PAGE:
I belong to many philatelic organizations. Several of them have stopped offering lifetime memberships. Why?

The old rule was that banks paid about 5% interest on savings. To become a life member of an organization, you paid about 20 times the annual dues. The interest earned would (more or less) subsidize the cost of the member.

For example, suppose a club charged annual dues of $10. Life membership would be about $200 (20 times $10). At 5% interest, that $200 yielded about $10 per year in interest – enough to cover the cost of that membership.

Have you noticed interest rates at banks? If you have a large sum of money to deposit in a certificate of deposit or some other financial instrument – maybe you’ll get 1% or 2% interest if you are fortunate. Interest rates are well below 1% for accounts that only have several thousands of dollars or less deposited. It doesn’t look like interest rates on savings are going to increase any time soon.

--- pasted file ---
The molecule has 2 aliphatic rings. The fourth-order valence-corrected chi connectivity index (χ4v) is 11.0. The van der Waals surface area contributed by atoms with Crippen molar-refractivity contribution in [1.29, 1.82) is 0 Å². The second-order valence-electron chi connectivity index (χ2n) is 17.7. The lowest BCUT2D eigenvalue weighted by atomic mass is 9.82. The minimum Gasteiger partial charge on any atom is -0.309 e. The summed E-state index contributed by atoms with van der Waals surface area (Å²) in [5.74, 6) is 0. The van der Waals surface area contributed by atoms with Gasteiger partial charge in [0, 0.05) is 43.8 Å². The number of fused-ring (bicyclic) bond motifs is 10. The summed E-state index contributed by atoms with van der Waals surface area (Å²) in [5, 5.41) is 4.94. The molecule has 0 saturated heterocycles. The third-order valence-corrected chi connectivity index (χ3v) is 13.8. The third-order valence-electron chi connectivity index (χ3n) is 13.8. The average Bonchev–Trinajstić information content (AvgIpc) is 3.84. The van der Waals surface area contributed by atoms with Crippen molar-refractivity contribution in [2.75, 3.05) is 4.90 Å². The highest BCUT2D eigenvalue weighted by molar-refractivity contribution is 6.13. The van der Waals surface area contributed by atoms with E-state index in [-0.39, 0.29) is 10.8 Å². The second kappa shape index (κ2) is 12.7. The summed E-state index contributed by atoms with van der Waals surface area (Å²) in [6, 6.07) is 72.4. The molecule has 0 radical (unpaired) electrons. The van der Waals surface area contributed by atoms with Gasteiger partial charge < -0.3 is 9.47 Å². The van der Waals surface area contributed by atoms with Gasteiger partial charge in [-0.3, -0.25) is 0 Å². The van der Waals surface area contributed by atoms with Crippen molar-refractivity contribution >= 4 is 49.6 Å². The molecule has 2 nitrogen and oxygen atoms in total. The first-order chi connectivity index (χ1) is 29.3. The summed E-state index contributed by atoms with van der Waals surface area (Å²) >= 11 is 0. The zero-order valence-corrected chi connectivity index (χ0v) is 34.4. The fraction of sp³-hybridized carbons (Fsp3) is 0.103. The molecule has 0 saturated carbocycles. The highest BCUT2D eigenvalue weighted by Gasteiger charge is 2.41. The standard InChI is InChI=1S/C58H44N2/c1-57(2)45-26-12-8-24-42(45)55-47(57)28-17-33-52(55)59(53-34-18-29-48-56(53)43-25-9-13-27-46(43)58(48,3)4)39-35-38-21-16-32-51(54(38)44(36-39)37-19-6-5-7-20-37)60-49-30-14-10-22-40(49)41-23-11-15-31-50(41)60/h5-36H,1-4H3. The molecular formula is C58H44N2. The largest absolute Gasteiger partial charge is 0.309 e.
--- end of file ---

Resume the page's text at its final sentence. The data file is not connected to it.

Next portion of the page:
At such low rates, the old rule of 5% interest doesn’t apply anymore. In one club I belong to, over half the members are life members. This means the annual dues paying members have to now subsidize the costs of maintaining lifetime members.

One society I belong to is combating the problem by charging all members a subscription fee for a printed copy of their society journal. If you have the journal sent to your email or you get it from the member’s only area of their website, there is no cost. But even for lifetime members, if you want a hard copy mailed to you, you need to pay up.

Some organizations have stopped offering life memberships since they know there is no way to cover the annual operating costs of those memberships.

Lastly, some organizations are reaching out to members for donations across the entire membership. For example, you can become a Patron member of the club by donating, say, $50 or more. Some clubs have a tiered donation structure based on the amount of your donation indicates your contribution level. Most clubs print an annual list of donors to recognize and thank them. In general, I think many philatelists are generous with their money and will make a small donation if asked.

If interest rates ever rebound again, organizations may once again tout lifetime memberships. But in the current economic environment, most organizations have stopped offering them or at least taken a very low key approach to mentioning them – hoping that few if any apply for a lifetime membership since they know that it’s a losing proposition financially.